Peter Quennell, New Statesman and Nation
23 March 1935, p. 422
Peter Quennell (b. 1905), English biographer of Byron (1935), Ruskin (1949) and Pope (1968).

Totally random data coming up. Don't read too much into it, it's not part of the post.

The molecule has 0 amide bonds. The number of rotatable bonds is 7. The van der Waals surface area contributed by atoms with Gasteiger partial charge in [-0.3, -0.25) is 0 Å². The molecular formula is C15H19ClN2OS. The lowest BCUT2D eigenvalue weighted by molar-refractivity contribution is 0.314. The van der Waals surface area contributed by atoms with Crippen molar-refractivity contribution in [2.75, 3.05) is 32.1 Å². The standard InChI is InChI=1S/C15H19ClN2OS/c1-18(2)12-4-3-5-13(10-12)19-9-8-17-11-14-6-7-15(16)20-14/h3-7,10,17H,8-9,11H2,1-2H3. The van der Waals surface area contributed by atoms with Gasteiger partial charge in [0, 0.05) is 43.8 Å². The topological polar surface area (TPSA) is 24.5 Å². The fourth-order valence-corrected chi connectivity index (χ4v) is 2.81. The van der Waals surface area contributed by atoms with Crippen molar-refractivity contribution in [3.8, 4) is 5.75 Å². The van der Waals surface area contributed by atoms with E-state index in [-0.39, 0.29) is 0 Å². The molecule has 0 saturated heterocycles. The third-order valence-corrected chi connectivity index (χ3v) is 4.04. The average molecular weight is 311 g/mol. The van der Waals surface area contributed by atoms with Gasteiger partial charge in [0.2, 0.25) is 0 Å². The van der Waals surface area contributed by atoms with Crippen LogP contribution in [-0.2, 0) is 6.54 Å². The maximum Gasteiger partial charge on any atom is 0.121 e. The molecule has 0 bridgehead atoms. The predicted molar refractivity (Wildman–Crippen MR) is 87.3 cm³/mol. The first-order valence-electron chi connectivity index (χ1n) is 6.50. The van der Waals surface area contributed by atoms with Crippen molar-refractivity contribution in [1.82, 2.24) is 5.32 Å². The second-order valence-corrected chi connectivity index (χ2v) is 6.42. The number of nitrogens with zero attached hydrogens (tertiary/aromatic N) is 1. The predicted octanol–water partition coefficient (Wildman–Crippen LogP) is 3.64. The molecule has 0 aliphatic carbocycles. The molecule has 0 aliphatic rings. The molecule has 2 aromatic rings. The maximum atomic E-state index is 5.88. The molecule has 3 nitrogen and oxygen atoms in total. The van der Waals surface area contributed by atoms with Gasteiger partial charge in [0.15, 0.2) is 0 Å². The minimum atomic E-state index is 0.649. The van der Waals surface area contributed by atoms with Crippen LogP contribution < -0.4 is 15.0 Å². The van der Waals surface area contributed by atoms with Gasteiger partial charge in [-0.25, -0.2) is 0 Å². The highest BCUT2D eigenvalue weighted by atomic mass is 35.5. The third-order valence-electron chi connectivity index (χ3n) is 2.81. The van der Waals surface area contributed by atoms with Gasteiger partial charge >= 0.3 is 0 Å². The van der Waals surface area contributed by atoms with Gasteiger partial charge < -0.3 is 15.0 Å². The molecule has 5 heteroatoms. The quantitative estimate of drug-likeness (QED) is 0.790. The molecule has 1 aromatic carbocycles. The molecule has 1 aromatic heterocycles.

A Clergyman’s Daughter is ambitious yet not entirely successful. Up to page 93, Dorothy is the mild, repressed, self-effacing daughter of an East Anglian parson. At that point, however, after a distressing episode with Mr Warburton, the local ‘bad hat, ’ she loses her memory, wanders away from home and wakes up to find herself in London. There she joins a group of tramps bound for the hopfields. From Kent, she wanders back again to Middlesex; and in Chapter Three Mr Orwell treats us to an elaborate set-piece, laid among penniless down-and-outs condemned to spend a night shivering on the benches of Trafalgar Square. This passage would be more impressive if it were less reminiscent of the celebrated Nighttown scenes at the end of Ulysses. A good deal of the writing is uncommonly forceful; but Dorothy, alas! remains a cipher. She is a literary abstraction to whom things happen…. We have no feeling that her flight from home and her return to the rectory have any valid connection with the young woman herself.